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Money and Mission: Moving Food with Value and Values

Adam Diamond, James Barham


In response to low margins in traditional commodity markets and consumer demand for decommodified food, food value chains have emerged in the last decade as strategies for differentiating farm products and opening new, more financially viable market channels for smaller farmers. These business networks incorporate strategic coordination between food producers, distributors, and sellers in pursuit of common financial and social goals. Our analysis of the aggregation, distribution and marketing functions of eight food value chains of diverse character across the United States reveals four summary findings that encapsulate the challenges and opportunities facing these business organizations: (1) private infrastructure investment should match the organizational stage of development and market capacities; (2) identity preservation is a critical market differentiation strategy; (3) informal networks can be highly effective tools for coordinating the marketing efforts of diverse agricultural producers; and (4) nonprofits and cooperatives both can play key roles in value chain development, but should recognize their organizational competencies and limitations.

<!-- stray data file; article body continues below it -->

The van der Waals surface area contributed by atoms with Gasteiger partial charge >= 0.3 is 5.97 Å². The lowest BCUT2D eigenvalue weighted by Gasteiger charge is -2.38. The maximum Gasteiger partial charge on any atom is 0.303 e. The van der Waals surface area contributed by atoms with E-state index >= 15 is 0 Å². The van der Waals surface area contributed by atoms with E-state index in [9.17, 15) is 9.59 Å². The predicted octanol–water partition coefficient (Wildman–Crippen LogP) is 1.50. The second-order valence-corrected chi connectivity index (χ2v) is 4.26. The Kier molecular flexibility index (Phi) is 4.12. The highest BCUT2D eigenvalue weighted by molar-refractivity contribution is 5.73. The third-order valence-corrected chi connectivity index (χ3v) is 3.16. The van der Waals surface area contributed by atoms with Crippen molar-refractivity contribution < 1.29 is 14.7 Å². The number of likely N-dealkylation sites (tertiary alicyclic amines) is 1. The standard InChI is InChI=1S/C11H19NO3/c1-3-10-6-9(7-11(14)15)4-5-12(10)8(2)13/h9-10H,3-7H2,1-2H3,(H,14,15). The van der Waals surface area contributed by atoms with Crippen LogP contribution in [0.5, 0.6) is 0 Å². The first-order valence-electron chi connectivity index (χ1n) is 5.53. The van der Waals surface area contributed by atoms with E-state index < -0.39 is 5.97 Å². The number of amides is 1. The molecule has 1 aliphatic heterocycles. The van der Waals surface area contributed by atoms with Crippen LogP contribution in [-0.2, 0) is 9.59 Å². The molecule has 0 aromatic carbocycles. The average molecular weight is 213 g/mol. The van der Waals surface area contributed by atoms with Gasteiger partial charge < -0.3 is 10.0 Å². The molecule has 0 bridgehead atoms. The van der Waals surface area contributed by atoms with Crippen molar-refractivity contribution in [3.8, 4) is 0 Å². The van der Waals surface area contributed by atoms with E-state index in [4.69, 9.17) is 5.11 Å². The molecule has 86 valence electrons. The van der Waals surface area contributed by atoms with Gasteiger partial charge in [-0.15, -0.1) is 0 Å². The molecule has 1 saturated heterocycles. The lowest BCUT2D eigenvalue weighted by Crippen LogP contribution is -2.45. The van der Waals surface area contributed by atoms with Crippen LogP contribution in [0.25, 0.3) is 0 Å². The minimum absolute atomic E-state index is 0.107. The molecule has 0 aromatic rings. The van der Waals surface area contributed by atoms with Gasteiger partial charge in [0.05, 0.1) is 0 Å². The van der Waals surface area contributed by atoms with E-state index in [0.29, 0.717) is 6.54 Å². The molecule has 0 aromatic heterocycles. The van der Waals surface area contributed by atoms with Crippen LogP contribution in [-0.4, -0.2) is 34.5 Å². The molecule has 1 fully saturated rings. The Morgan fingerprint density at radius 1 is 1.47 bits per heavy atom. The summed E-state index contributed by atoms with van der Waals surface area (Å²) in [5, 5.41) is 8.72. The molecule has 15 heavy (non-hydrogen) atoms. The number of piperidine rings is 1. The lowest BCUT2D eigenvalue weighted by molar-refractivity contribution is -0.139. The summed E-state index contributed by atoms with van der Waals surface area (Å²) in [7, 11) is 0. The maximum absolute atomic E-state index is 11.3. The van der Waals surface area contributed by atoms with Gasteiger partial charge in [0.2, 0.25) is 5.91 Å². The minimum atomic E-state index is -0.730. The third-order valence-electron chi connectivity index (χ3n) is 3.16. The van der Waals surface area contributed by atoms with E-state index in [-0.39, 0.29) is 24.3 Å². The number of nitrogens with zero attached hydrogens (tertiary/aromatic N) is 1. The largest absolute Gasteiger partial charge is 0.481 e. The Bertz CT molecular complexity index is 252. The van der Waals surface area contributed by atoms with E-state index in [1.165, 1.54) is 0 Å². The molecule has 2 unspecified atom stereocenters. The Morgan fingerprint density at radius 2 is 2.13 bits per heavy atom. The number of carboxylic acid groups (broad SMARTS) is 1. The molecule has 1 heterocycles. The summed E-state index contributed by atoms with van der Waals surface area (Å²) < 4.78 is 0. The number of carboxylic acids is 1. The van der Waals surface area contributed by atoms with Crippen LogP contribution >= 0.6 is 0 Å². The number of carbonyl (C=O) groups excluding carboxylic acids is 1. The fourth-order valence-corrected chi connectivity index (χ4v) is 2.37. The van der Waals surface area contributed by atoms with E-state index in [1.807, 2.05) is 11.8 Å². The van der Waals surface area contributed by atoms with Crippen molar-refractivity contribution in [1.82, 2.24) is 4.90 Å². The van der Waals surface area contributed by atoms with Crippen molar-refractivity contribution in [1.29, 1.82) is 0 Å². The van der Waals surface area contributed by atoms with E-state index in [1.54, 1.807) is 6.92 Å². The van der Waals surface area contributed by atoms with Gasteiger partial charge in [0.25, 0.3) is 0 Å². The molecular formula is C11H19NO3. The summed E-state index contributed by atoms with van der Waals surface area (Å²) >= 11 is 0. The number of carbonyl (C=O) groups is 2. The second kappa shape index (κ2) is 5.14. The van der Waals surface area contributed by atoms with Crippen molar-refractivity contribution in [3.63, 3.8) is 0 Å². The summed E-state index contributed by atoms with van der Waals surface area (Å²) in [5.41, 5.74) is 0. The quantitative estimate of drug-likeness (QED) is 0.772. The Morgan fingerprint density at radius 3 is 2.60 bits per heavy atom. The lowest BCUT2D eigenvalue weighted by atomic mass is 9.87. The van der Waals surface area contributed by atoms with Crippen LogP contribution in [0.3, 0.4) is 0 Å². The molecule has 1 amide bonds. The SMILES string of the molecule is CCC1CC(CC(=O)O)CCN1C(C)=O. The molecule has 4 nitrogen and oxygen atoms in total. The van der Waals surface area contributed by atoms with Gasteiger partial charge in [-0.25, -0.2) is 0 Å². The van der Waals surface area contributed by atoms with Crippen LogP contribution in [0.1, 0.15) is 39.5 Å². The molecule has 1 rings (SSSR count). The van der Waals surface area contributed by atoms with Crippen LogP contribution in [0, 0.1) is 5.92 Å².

Agriculture Of The Middle; Farmer Networks; Food Distribution; Organizational Development; Regional Food Systems; Value Chains

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